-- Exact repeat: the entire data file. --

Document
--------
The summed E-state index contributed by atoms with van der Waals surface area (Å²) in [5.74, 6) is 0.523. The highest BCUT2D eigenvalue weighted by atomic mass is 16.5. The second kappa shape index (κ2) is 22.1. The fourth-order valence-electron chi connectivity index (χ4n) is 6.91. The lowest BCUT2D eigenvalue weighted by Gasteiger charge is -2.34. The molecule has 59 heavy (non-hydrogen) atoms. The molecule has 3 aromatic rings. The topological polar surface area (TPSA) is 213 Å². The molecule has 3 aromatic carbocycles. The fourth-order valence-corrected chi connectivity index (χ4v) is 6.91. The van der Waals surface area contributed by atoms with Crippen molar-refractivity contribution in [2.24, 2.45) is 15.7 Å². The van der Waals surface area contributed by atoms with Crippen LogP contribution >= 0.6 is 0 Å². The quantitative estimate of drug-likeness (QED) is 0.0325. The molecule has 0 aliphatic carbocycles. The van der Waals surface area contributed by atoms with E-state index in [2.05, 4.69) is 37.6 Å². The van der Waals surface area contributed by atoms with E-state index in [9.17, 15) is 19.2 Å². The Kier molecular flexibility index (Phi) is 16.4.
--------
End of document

The summed E-state index contributed by atoms with van der Waals surface area (Å²) in [5.74, 6) is 0.523. The highest BCUT2D eigenvalue weighted by atomic mass is 16.5. The second kappa shape index (κ2) is 22.1. The fourth-order valence-electron chi connectivity index (χ4n) is 6.91. The lowest BCUT2D eigenvalue weighted by Gasteiger charge is -2.34. The molecule has 59 heavy (non-hydrogen) atoms. The molecule has 3 aromatic rings. The topological polar surface area (TPSA) is 213 Å². The molecule has 3 aromatic carbocycles. The fourth-order valence-corrected chi connectivity index (χ4v) is 6.91. The van der Waals surface area contributed by atoms with Crippen molar-refractivity contribution in [2.24, 2.45) is 15.7 Å². The van der Waals surface area contributed by atoms with Crippen LogP contribution >= 0.6 is 0 Å². The quantitative estimate of drug-likeness (QED) is 0.0325. The molecule has 0 aliphatic carbocycles. The van der Waals surface area contributed by atoms with E-state index in [2.05, 4.69) is 37.6 Å². The van der Waals surface area contributed by atoms with E-state index in [9.17, 15) is 19.2 Å². The Kier molecular flexibility index (Phi) is 16.4.